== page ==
December 16, 2016
A fact-checking website run by the University of Pennsylvania is among five news outlets and organizations helping Facebook address fake news stories on the social media platform.
FactCheck.org, which is run by Penn's Annenberg Public Policy Center, announced Thursday it would be aiding in flagging made-up news stories on Facebook. The other organizations include ABC News, The Associated Press, PolitiFact and Snopes.
“We are pleased to work with Facebook to help combat fake news to the extent that we can,” FactCheck.org Director Eugene Kiely said in a release. “We have been writing about viral chain emails and fake news about politics for nine years.”
Kiely noted that the site has limited resources and the site's primary mission is fact-checking statements made by politicians.
Facebook will send FactCheck.org stories it has marked as suspicious, and if the website has debunked the claims in the story, it will provide links to fact-checking stories.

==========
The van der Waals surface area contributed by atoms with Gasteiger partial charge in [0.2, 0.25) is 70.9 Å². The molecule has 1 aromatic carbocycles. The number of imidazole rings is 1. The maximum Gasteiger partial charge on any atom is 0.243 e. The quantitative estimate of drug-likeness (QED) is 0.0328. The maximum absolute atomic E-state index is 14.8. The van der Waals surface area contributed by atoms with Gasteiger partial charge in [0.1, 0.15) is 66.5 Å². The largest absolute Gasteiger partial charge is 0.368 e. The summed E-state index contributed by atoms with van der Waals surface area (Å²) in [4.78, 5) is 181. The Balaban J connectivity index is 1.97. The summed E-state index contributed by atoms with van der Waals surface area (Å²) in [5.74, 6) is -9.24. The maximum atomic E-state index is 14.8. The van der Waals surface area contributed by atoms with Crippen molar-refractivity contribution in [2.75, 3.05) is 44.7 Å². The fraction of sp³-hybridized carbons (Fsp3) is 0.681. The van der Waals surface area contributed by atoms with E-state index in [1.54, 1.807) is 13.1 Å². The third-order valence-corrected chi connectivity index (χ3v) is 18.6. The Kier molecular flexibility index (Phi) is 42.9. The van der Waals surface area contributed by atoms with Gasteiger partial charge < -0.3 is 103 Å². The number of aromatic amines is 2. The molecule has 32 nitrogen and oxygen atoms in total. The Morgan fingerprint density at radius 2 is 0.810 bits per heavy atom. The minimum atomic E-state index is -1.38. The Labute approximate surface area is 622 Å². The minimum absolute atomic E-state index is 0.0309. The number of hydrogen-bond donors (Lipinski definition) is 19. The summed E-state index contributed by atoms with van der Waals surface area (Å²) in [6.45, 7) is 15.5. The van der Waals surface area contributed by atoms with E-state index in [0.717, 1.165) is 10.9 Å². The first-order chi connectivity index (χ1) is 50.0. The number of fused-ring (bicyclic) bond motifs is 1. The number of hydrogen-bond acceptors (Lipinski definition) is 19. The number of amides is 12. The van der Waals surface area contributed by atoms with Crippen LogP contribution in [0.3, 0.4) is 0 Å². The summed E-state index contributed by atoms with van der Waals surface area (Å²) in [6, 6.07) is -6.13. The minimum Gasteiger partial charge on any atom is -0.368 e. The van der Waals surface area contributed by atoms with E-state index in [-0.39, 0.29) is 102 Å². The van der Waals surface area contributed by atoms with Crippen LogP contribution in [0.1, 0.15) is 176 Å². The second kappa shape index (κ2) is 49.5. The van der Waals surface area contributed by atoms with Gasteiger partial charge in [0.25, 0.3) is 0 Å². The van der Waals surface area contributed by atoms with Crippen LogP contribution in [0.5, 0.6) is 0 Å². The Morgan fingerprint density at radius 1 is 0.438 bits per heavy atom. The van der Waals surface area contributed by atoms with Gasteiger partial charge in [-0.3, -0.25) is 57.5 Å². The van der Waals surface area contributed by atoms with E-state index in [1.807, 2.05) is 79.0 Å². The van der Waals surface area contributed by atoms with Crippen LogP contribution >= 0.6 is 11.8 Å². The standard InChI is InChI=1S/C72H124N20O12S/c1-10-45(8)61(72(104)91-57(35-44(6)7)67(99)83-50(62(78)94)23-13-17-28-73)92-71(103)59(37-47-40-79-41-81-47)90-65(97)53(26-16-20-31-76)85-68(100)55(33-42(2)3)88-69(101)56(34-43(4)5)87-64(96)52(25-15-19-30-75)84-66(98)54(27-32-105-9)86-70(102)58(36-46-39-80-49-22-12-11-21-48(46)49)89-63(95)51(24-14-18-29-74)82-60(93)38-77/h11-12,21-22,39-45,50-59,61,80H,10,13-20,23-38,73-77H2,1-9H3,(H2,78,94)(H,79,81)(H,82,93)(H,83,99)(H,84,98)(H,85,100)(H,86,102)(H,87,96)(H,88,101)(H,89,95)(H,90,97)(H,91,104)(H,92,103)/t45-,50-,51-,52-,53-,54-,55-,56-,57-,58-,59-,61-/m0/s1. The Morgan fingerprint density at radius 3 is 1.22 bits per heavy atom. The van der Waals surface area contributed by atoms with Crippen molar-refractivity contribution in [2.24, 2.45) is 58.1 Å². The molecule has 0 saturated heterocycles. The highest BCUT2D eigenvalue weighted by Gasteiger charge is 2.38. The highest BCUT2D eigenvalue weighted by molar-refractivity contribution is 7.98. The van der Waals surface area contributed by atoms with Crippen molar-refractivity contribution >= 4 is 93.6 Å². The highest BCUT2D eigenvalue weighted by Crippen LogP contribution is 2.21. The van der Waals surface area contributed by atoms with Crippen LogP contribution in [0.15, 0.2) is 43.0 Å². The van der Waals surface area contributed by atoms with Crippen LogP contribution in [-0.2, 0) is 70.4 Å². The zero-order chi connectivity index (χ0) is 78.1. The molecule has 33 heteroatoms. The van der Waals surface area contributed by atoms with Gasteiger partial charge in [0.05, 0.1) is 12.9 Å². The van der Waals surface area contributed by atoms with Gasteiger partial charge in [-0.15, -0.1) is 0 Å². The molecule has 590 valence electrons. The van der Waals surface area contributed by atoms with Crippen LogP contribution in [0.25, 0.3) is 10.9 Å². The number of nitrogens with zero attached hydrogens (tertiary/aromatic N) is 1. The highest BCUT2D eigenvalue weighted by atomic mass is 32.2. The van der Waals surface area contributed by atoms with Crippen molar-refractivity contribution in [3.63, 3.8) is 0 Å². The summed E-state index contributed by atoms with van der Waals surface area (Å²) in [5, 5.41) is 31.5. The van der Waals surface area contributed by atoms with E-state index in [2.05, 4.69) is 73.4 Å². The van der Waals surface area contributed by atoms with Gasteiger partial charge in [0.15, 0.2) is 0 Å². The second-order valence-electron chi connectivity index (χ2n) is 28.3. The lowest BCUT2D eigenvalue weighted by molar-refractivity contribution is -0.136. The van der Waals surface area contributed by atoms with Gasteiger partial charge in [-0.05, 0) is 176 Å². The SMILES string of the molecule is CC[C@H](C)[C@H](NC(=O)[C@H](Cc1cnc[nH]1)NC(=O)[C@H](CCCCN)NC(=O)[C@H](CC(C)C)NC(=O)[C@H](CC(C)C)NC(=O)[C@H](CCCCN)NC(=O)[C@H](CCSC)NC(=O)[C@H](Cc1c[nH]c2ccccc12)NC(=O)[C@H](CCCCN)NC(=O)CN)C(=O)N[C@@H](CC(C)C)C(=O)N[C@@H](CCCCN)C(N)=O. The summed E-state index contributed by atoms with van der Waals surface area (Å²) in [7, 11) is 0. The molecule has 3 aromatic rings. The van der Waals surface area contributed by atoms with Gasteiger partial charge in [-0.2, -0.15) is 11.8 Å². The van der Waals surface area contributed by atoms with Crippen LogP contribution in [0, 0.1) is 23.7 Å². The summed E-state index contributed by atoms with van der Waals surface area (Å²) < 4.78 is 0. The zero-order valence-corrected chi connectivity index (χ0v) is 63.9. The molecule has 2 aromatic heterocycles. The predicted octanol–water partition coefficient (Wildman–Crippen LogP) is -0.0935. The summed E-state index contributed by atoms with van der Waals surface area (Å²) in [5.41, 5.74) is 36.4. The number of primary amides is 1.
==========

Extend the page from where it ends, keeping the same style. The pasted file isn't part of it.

Under Facebook's new initiative to fight fake news, the five organizations will fact-check stories posted to the website.
If a story fails the fact-checking test, the site won’t remove it, but it will be marked as "disputed," which will push it lower down users' news feeds.
Users can click to find out why a story is disputed. They'll still be able to share the story, but they'll be warned again about the content of the story if they do.
Facebook was widely criticized during the 2016 election for failing to do anything about bogus and biased news stories that circulated widely on the site.
FactCheck.org said it had debunked several false news stories during the campaign, including ones claiming that Pope Francis had endorsed Donald Trump for president and that President Barack Obama had signed an executive order banning the Pledge of Allegiance.
Last week, the website released a video that provides some basic tips on how to spot fake news. It can be viewed below: